From Effort to Effortlessness

Osho on Enlightened Zen Master Nan-in






The first thing to be understood: Awareness should be moment-to-moment, but it can be only when it has become effortless. With effort you will lose contact again and again, with effort you will have to rest. Effort cannot be continuous, it is impossible. How can you make an effort continuously? You will get tired and then you will have to relax. Every effort needs relaxation. So if awareness is through effort, then awareness cannot be a constant, continuous flow. There will be moments when you will have to lose awareness. Those will be the moments of relaxation from the effort. Life pulsates. Life always moves to the opposite. Effort, then you have to rest. Again you make the effort, then you have to rest. But there IS an awareness which goes beyond life — the transcendental. Then there is no pulsation; it is effortless, it is spontaneous.

What happened to this monk, this disciple of Nan-in? The master asked: Where have you left your shoes — on the right or on the left? He hesitated. And he realized that in the moment of leaving the shoes he was not aware — otherwise he must have known where he had left them, on the left or on the right. His consciousness is not yet continuous. That shows only that his consciousness is not yet effortless. He has still to remember, consciously make effort. His mindfulness is still with a tension. He has not yet become mindful. So sometimes he succeeds, sometimes he fails. Nan-in is asking only: Is your awareness now natural? You need not manipulate it? You need not do anything about it? It is there — whatsoever you do it is there? Or do you have to make an effort for it to be there? If the effort is there it is a strained thing, and a strained thing is bound to be unnatural. An unnatural awareness is not really awareness — it exists only on the periphery, not in you. If it exists in you there is no need to make any effort.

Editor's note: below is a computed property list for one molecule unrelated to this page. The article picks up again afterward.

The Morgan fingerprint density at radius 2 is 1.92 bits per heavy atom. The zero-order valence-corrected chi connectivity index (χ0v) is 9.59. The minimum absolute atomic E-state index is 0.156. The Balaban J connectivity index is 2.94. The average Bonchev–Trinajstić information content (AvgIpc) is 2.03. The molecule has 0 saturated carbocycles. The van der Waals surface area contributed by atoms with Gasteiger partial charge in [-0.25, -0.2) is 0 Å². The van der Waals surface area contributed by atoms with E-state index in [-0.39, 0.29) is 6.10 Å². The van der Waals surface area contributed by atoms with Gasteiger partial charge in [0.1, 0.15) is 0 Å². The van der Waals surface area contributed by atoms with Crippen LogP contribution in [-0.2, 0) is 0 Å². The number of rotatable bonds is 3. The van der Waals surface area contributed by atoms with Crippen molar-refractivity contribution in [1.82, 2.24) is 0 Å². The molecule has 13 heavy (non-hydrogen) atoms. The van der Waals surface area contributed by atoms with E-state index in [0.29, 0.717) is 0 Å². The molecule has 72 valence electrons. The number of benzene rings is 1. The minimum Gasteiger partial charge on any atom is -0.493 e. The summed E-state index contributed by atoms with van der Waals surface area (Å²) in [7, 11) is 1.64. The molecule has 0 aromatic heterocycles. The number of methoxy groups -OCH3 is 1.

What I am trying to say is: Effort is always on the periphery. You cannot touch the center through effort. You can do something on the periphery — you can change your behavior, you can change your so-called character. On the periphery, with effort, you can become a good man from being bad, you can become virtuous from being a sinner; you can even become a saint — on the periphery, with effort. But the center can never be touched and penetrated through effort — because no action can lead to you. You are already there! There is no need to do anything. You have to be simply silent, spontaneous, and then the center arises. It comes out of the clouds. There is a break, a gap. You suddenly realize your spontaneous awareness. YOU ARE AWARENESS. It is nothing you do, it is nothing which has to be done — your very nature is awareness. Hindus have called you SATCHITANANDA. They have used three words — SAT, CHIT, ANANDA. Sat means the existential, that which can never go into non-existence. Sat means the true, which can never become untrue. Sat means the eternal — which was, which is, which will be. Chit means awareness, consciousness. That is your nature! You have always been conscious. You are conscious, you will be conscious. That consciousness cannot be taken from you, but it exists at the very core of your being, not on the periphery. It is you, but you are not in contact with yourself. And ananda means bliss, ecstasy. It is not that you have to achieve bliss — it is you. You have always been blissful, you cannot be otherwise; there is no possibility. You cannot change it.

You will say this seems absolutely absurd — because we ARE in misery. You are in misery because you have become too much obsessed with the periphery. You have forgotten completely the center. You have become too much engaged with others, too much occupied with others, so that the whole attention is focused on the other, and you have fallen into the shade, into the darkness. Satchitananda you are. THE Zen master, Nan-in, is asking the disciple: Have you now become alert to who you are? Are you now rooted in your nature? If the disciple was really rooted in his nature, what would have been the case? The story is very difficult to understand. It is not a question of leaving the shoes on the left or on the right. That is not the point of the story. That seems to be the point, but it is not. The real point is: when Nan-in asked this, the disciple hesitated. That is the real point. And in that moment of hesitation he was not aware that he was hesitating. If he had been aware that there was hesitation, he would have been accepted. But at THAT very moment he lost awareness.